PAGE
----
Nap Pods: Why Some Companies Are Letting Workers Sleep on the Job
Anyone familiar with a 9-to-5 schedule is also likely familiar with the 3 p.m. slump. That daily midday breaking point when your “I’m going to get so much done today” stream of early morning motivation has long since subsided into sugar crash-fueled melancholy and a blurry computer screen. When this moment in the workday comes, which it always inevitably does, all you want is to power off your computer, lay your head on your desk, and go to sleep without repercussions. Well, what if you could not only take said cat nap, but were actively encouraged by your boss to do so?
(Photo Credit: Sellon Kirjasto/Flickr)
It’s a possibility that might be closer to reality than you think. As experts continue to warn of the myriad of problems caused by sleep deprivation, including some very real potential health risks and decreases in productivity, more and more employers have been expanding the scope of employee wellness and nutrition programs to include a simple but very valuable category of health: sleep.
Instead of grabbing a gourmet chai latte from the Googleplex cafeteria when the 3 p.m. slump hits, Google employees, for example, can refuel in an “EnergyPod,” a sleek, futuristic sleeping chair created by MetroNaps, a New York-based company that’s been in the pod production game since 2003.
The EnergyPod looks like a super-fancy, space-age version of an airplane chair, ergonomically designed, reclines to keep the sleeper’s legs elevated, and is outfitted with an aforementioned hooded dome, or, “privacy visor,” to help block out sights and sounds from the outside world.
Other bells and whistles include a built-in speaker that can funnel calming music accompanied by vibrations, and “timed waking,” which users can set to custom or pre-programmed 20-minute napping sessions.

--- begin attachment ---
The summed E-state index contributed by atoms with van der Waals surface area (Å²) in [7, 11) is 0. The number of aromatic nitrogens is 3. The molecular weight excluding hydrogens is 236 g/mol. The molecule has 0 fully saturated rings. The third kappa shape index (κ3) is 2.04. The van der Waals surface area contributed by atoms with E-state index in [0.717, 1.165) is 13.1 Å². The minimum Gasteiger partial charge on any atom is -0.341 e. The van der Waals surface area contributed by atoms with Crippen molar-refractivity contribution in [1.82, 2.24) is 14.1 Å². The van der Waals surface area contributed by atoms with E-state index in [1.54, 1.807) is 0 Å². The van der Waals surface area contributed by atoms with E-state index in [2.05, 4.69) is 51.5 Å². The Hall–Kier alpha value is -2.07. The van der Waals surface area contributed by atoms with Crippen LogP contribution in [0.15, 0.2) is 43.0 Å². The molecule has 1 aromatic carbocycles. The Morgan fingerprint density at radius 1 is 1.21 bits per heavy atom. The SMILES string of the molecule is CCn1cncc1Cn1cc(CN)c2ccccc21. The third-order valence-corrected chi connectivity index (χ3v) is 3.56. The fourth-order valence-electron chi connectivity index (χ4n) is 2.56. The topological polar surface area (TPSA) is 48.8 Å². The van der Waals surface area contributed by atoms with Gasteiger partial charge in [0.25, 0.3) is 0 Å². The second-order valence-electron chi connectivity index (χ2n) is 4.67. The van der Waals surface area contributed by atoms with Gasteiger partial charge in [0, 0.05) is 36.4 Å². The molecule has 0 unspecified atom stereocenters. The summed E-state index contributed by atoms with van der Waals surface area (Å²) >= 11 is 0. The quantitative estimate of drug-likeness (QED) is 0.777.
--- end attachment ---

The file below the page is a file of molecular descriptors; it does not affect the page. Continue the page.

“We were shocked by the enormous impact insomnia has on the average person’s life,” Kessler said. “In an information-based economy, it’s difficult to find a condition that has a greater effect on productivity.”
“I think people are staying up late more,” MetroNaps CEO Christopher Lindholst told Sleep Review last year. “And frankly, humans, we’re really good at shortchanging sleep,” he continued. “That’s often the thing that comes last … We watch that movie we shouldn’t and we do some work late at night, but sleep gets sacrificed quite a lot … And general awareness of sleep is growing at the same time.”
In addition to the EnergyPod, which they’ve dubbed the “first chair designed exclusively for power napping in the work place,” MetroNaps offers a handful of other types of pods priced between $8,000 and $13,000. Along with Google, the company counts NASA, Cisco, the Arizona Diamondbacks, the Cleveland Indians, Huffington Post, and Procter & Gamble among its clients, which reportedly span four continents and 20 countries.
Many of the companies have successfully marketed the pods to airports, universities and libraries as well as workplaces and some offer additional sleep-related services and products. Powernaps has placed a “power naps studio” in Fort Worth, in addition to “in-house installations.” Hammacher Schlemmer sells everything from alien head-shaped noise- and light-blocking pillows to a $30,000 “Tranquility Pod,” which lulls occupants to sleep with a vibrating memory foam mattress and a “pulse sensor” that syncs the heart rate with 50 “mind-calming” LED lights.
A 20-minute nap can increase alertness by 30 percent, according to Lindholst, and companies both big and small are prepared to shell out more than $10,000 for a glorified bed (but probably not a desk) for employees, sleep pods might very well be on their way to becoming a staple of employee benefit packages faster than you can say 401K.
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